Brewing up sustainability: The intersection of water and energy in breweries
On Tuesday, June 21, the Alliance to Save Energy hosted a webinar exploring the relationship between water and energy by looking at two things that are better when handled together: beer and sustainability.
The webinar, which covered best practices on sustainable breweries, featured two speakers: Emilio Tenuta of EcoLab and John Stier of the Brewers Association. Tenuta focused on the connection between energy and water, as well as the ways EcoLab has helped breweries reduce their water and energy use. Stier discussed steps craft breweries have taken and still need to take in order to continue their rapid growth while increasing sustainability.
Emilio Tenuta, Vice President of Corporate Sustainability, EcoLab
Tenuta highlighted the link between water and energy – and in particular, between water savings and energy efficiency. Pointing to a real-life example, he explained that both water and electric utilities weathered the California drought by increasing the efficiency of their plants, thereby achieving vital usage reductions.
Both water and energy are integral aspects of the food and beverage industry, Tenuta explained. Water, in particular, is especially critical in the brewing industry: breweries use water for meeting hygiene standards, heating and cooling, processing and packaging and more. In addition, water quantity and quality vary by location, making it a local issue. As water scarcity increases around the world, stable water supplies for these businesses decrease. This affects economies around the world because the brewing market is a significant global market.
Various brewers already have sustainability goals, many focusing primarily on decreasing the water-use ratio from 5 liters of water for every 1 liter of beer to about 3.5-4:1, or even as low as 2.5:1. Tenuta’s company, EcoLab, further assists businesses in reducing their energy and water use by providing them with energy, water and hydrotech services. And the secret is out: it’s working. One of Ecolab’s clients, a European brewer, was able to save $110,000 in two months after making energy and water consumption reductions, proving that energy savings impact a business’ bottom line.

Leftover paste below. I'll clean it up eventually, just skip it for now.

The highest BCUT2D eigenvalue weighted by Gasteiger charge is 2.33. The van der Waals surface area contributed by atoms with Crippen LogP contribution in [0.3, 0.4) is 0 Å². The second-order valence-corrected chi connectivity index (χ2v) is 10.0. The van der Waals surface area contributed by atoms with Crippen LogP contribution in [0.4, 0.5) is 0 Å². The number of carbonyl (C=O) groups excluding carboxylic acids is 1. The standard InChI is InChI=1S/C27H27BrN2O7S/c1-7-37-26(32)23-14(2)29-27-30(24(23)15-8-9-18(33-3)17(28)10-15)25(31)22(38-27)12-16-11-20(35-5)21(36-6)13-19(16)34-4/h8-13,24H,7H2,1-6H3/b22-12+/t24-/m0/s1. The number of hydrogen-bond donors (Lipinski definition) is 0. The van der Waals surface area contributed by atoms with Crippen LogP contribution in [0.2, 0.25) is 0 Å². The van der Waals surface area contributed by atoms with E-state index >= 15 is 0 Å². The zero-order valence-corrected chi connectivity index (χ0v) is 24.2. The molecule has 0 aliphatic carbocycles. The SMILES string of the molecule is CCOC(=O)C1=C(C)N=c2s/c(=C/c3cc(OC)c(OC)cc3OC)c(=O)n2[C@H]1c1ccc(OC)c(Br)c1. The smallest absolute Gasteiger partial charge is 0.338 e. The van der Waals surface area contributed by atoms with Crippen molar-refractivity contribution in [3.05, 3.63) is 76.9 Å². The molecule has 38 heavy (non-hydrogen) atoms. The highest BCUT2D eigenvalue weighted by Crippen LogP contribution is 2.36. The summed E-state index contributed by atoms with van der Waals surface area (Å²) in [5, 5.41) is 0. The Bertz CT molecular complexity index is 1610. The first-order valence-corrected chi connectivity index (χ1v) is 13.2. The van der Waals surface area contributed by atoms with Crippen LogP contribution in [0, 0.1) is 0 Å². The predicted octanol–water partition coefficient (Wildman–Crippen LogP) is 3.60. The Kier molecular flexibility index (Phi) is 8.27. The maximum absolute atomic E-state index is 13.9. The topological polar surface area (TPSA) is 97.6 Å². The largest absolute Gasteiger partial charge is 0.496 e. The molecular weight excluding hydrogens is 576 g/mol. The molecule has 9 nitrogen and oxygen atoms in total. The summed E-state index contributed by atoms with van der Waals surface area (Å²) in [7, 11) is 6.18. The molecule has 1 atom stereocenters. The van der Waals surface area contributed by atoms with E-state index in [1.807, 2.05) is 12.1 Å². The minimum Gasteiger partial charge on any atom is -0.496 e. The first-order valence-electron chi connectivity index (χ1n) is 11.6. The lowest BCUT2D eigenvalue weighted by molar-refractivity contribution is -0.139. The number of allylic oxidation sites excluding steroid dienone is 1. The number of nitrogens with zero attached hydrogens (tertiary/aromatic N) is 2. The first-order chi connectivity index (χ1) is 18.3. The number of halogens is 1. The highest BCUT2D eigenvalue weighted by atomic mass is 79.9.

Tenuta went on to explain that EcoLab helps decrease the impact that further water scarcity or droughts could have on breweries. Furthermore, he pointed out, increasing the efficiency of breweries to reduce both water and energy consumption is smart both for business and for the environment.
John Stier, Sustainability Mentor, Brewers Association
Stier focused on how craft brewers can grow both rapidly and sustainably. As a helpful resource, he pointed to the Beverage Industry Environmental Roundtable (BIER), which brings together breweries from all over the world to discuss best practices in water and energy use. Through this roundtable, Stier explained, several important factors have emerged that are vital for craft breweries to consider if they want to grow sustainably. First, breweries should share best practices with each other. Right now, this involves craft breweries taking the time to examine practices and strategies used by the large breweries and applying these techniques to their own operations.
Second, Stier continued, consistent benchmarking is critical for identifying opportunities to improve. Craft breweries should record their energy and water use, and they should create consistent metrics for calculating water or energy use and risk and greenhouse gas emissions. In addition, similar evaluation tools will allow the true cost of water to emerge, which can increase efficiency in industry.
Third, brewery managers should embrace data-driven goal setting. By recording their energy and water use, breweries can set better targets for reduction and calculate the potential cost avoidance. Making the connection between water use and energy efficiency will allow breweries to increase sustainable use of water. Organizations such as EcoLab assist breweries in using current technologies to record data and determine which aspects of the brewing process need to be upgraded. Many large breweries have already begun reducing their water use.
Fourth, Stier made note that these elements are important for craft breweries to incorporate, but that the process is often slow-going. Stier suggests that the next step is for craft breweries to test out methods in impaired watersheds.
Sustainability in the brewing industry has come a long way – but there’s still more progress to be made, particularly for craft breweries. For those interested in learning more, be sure to read our blog post: Brewing Energy Efficiency in The Beer Industry to learn more about opportunities and techniques in sustainability for the brewing industry.